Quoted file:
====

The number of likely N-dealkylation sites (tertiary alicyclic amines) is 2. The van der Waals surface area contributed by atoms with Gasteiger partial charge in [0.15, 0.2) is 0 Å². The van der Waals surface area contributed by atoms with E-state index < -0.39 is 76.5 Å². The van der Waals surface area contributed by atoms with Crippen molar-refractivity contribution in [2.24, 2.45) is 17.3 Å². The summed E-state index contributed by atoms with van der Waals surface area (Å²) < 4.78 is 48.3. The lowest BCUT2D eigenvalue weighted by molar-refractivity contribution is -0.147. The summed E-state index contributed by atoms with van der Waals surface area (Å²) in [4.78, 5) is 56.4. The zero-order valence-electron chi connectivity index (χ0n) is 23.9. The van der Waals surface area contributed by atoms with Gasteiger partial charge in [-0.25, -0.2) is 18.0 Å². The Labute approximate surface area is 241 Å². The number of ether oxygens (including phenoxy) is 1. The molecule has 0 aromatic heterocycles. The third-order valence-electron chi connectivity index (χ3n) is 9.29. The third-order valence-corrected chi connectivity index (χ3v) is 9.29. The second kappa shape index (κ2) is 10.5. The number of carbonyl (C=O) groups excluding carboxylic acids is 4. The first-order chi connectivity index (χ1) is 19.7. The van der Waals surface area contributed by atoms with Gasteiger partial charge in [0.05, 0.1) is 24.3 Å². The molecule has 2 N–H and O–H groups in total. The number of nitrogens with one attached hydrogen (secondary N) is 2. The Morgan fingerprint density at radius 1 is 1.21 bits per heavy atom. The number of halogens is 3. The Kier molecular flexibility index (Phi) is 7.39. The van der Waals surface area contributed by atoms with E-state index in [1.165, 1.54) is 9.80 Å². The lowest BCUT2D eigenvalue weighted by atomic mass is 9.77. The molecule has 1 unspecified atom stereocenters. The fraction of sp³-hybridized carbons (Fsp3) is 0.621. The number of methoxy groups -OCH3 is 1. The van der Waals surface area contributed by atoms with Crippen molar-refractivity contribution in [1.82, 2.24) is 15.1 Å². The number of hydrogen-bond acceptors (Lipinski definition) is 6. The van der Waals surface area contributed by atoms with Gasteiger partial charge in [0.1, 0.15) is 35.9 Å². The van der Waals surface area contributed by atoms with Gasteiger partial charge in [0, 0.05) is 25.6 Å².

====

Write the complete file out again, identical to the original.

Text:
The number of likely N-dealkylation sites (tertiary alicyclic amines) is 2. The van der Waals surface area contributed by atoms with Gasteiger partial charge in [0.15, 0.2) is 0 Å². The van der Waals surface area contributed by atoms with E-state index < -0.39 is 76.5 Å². The van der Waals surface area contributed by atoms with Crippen molar-refractivity contribution in [2.24, 2.45) is 17.3 Å². The summed E-state index contributed by atoms with van der Waals surface area (Å²) < 4.78 is 48.3. The lowest BCUT2D eigenvalue weighted by molar-refractivity contribution is -0.147. The summed E-state index contributed by atoms with van der Waals surface area (Å²) in [4.78, 5) is 56.4. The zero-order valence-electron chi connectivity index (χ0n) is 23.9. The van der Waals surface area contributed by atoms with Gasteiger partial charge in [-0.25, -0.2) is 18.0 Å². The Labute approximate surface area is 241 Å². The number of ether oxygens (including phenoxy) is 1. The molecule has 0 aromatic heterocycles. The third-order valence-electron chi connectivity index (χ3n) is 9.29. The third-order valence-corrected chi connectivity index (χ3v) is 9.29. The second kappa shape index (κ2) is 10.5. The number of carbonyl (C=O) groups excluding carboxylic acids is 4. The first-order chi connectivity index (χ1) is 19.7. The van der Waals surface area contributed by atoms with Gasteiger partial charge in [0.05, 0.1) is 24.3 Å². The molecule has 2 N–H and O–H groups in total. The number of nitrogens with one attached hydrogen (secondary N) is 2. The Morgan fingerprint density at radius 1 is 1.21 bits per heavy atom. The number of halogens is 3. The Kier molecular flexibility index (Phi) is 7.39. The van der Waals surface area contributed by atoms with E-state index in [1.165, 1.54) is 9.80 Å². The lowest BCUT2D eigenvalue weighted by atomic mass is 9.77. The molecule has 1 unspecified atom stereocenters. The fraction of sp³-hybridized carbons (Fsp3) is 0.621. The number of methoxy groups -OCH3 is 1. The van der Waals surface area contributed by atoms with Crippen molar-refractivity contribution in [1.82, 2.24) is 15.1 Å². The number of hydrogen-bond acceptors (Lipinski definition) is 6. The van der Waals surface area contributed by atoms with Gasteiger partial charge in [0.1, 0.15) is 35.9 Å². The van der Waals surface area contributed by atoms with Gasteiger partial charge in [0, 0.05) is 25.6 Å².